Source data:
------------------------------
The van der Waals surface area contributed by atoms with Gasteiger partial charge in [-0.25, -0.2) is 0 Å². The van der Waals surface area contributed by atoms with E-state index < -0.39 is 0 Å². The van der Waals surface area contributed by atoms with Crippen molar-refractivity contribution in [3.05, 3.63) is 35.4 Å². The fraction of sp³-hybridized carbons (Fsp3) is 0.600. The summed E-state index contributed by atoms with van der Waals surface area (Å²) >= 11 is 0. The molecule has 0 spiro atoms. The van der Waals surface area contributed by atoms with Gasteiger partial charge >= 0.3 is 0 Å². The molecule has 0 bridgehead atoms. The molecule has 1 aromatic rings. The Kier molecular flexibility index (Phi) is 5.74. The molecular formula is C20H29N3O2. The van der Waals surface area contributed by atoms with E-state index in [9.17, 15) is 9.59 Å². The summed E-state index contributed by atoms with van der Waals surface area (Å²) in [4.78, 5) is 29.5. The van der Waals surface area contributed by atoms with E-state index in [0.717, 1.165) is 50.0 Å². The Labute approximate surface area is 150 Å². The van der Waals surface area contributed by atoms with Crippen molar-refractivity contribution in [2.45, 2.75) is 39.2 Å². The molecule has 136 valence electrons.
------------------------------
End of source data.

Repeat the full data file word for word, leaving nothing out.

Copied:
The van der Waals surface area contributed by atoms with Gasteiger partial charge in [-0.25, -0.2) is 0 Å². The van der Waals surface area contributed by atoms with E-state index < -0.39 is 0 Å². The van der Waals surface area contributed by atoms with Crippen molar-refractivity contribution in [3.05, 3.63) is 35.4 Å². The fraction of sp³-hybridized carbons (Fsp3) is 0.600. The summed E-state index contributed by atoms with van der Waals surface area (Å²) >= 11 is 0. The molecule has 0 spiro atoms. The van der Waals surface area contributed by atoms with Gasteiger partial charge >= 0.3 is 0 Å². The molecule has 0 bridgehead atoms. The molecule has 1 aromatic rings. The Kier molecular flexibility index (Phi) is 5.74. The molecular formula is C20H29N3O2. The van der Waals surface area contributed by atoms with E-state index in [9.17, 15) is 9.59 Å². The summed E-state index contributed by atoms with van der Waals surface area (Å²) in [4.78, 5) is 29.5. The van der Waals surface area contributed by atoms with E-state index in [0.717, 1.165) is 50.0 Å². The Labute approximate surface area is 150 Å². The van der Waals surface area contributed by atoms with Crippen molar-refractivity contribution in [2.45, 2.75) is 39.2 Å². The molecule has 136 valence electrons.